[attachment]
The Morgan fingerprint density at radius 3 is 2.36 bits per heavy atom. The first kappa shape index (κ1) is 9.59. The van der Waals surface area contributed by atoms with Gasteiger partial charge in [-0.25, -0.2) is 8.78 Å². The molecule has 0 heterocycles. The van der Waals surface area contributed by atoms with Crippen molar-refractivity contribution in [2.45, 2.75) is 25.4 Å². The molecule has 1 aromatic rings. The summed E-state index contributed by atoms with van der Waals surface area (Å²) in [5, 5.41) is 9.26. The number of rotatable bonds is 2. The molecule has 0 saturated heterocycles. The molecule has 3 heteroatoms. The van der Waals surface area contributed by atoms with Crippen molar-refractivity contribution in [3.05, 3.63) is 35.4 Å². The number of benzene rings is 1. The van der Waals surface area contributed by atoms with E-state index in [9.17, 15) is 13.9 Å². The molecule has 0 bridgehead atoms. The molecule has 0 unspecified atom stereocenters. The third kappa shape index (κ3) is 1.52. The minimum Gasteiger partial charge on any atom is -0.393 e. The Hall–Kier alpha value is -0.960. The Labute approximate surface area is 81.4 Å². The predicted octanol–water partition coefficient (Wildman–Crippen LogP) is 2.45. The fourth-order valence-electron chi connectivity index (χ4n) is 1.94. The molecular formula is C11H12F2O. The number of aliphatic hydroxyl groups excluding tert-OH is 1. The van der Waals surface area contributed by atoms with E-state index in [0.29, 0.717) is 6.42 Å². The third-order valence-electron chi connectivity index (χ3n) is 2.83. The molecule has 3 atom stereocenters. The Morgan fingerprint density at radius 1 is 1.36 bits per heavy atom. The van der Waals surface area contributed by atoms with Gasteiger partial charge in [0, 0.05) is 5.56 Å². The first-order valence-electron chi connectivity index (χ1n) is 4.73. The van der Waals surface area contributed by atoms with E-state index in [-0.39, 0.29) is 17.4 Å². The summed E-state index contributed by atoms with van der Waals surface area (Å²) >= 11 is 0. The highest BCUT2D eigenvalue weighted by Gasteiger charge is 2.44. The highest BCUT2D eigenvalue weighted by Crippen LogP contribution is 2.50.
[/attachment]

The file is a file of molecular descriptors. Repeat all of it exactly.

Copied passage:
The Morgan fingerprint density at radius 3 is 2.36 bits per heavy atom. The first kappa shape index (κ1) is 9.59. The van der Waals surface area contributed by atoms with Gasteiger partial charge in [-0.25, -0.2) is 8.78 Å². The molecule has 0 heterocycles. The van der Waals surface area contributed by atoms with Crippen molar-refractivity contribution in [2.45, 2.75) is 25.4 Å². The molecule has 1 aromatic rings. The summed E-state index contributed by atoms with van der Waals surface area (Å²) in [5, 5.41) is 9.26. The number of rotatable bonds is 2. The molecule has 0 saturated heterocycles. The molecule has 3 heteroatoms. The van der Waals surface area contributed by atoms with Crippen molar-refractivity contribution in [3.05, 3.63) is 35.4 Å². The number of benzene rings is 1. The van der Waals surface area contributed by atoms with E-state index in [9.17, 15) is 13.9 Å². The molecule has 0 bridgehead atoms. The molecule has 0 unspecified atom stereocenters. The third kappa shape index (κ3) is 1.52. The minimum Gasteiger partial charge on any atom is -0.393 e. The Hall–Kier alpha value is -0.960. The Labute approximate surface area is 81.4 Å². The predicted octanol–water partition coefficient (Wildman–Crippen LogP) is 2.45. The fourth-order valence-electron chi connectivity index (χ4n) is 1.94. The molecular formula is C11H12F2O. The number of aliphatic hydroxyl groups excluding tert-OH is 1. The van der Waals surface area contributed by atoms with E-state index in [0.29, 0.717) is 6.42 Å². The third-order valence-electron chi connectivity index (χ3n) is 2.83. The molecule has 3 atom stereocenters. The Morgan fingerprint density at radius 1 is 1.36 bits per heavy atom. The van der Waals surface area contributed by atoms with Gasteiger partial charge in [0, 0.05) is 5.56 Å². The first-order valence-electron chi connectivity index (χ1n) is 4.73. The van der Waals surface area contributed by atoms with E-state index in [-0.39, 0.29) is 17.4 Å². The summed E-state index contributed by atoms with van der Waals surface area (Å²) >= 11 is 0. The highest BCUT2D eigenvalue weighted by Gasteiger charge is 2.44. The highest BCUT2D eigenvalue weighted by Crippen LogP contribution is 2.50.